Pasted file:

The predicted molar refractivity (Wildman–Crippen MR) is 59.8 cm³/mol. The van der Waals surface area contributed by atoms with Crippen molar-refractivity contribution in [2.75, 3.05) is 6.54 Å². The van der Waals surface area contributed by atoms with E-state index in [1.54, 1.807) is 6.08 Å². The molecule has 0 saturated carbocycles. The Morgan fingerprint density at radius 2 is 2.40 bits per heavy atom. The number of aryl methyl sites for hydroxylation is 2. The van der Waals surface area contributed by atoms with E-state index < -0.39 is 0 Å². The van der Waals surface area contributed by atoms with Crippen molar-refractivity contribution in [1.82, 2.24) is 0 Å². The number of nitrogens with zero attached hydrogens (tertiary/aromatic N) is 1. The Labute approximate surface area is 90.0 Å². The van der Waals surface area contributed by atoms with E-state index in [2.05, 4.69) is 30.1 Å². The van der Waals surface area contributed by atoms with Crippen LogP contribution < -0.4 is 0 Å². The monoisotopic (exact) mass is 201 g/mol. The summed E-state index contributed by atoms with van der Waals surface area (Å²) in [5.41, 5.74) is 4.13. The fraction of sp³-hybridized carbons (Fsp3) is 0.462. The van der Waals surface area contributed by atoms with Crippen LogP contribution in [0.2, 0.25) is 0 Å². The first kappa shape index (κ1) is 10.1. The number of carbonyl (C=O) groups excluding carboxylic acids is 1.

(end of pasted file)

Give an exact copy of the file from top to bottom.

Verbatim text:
The predicted molar refractivity (Wildman–Crippen MR) is 59.8 cm³/mol. The van der Waals surface area contributed by atoms with Crippen molar-refractivity contribution in [2.75, 3.05) is 6.54 Å². The van der Waals surface area contributed by atoms with E-state index in [1.54, 1.807) is 6.08 Å². The molecule has 0 saturated carbocycles. The Morgan fingerprint density at radius 2 is 2.40 bits per heavy atom. The number of aryl methyl sites for hydroxylation is 2. The van der Waals surface area contributed by atoms with E-state index < -0.39 is 0 Å². The van der Waals surface area contributed by atoms with Crippen molar-refractivity contribution in [1.82, 2.24) is 0 Å². The number of nitrogens with zero attached hydrogens (tertiary/aromatic N) is 1. The Labute approximate surface area is 90.0 Å². The van der Waals surface area contributed by atoms with E-state index in [2.05, 4.69) is 30.1 Å². The van der Waals surface area contributed by atoms with Crippen LogP contribution < -0.4 is 0 Å². The monoisotopic (exact) mass is 201 g/mol. The summed E-state index contributed by atoms with van der Waals surface area (Å²) in [5.41, 5.74) is 4.13. The fraction of sp³-hybridized carbons (Fsp3) is 0.462. The van der Waals surface area contributed by atoms with Crippen LogP contribution in [0.2, 0.25) is 0 Å². The first kappa shape index (κ1) is 10.1. The number of carbonyl (C=O) groups excluding carboxylic acids is 1.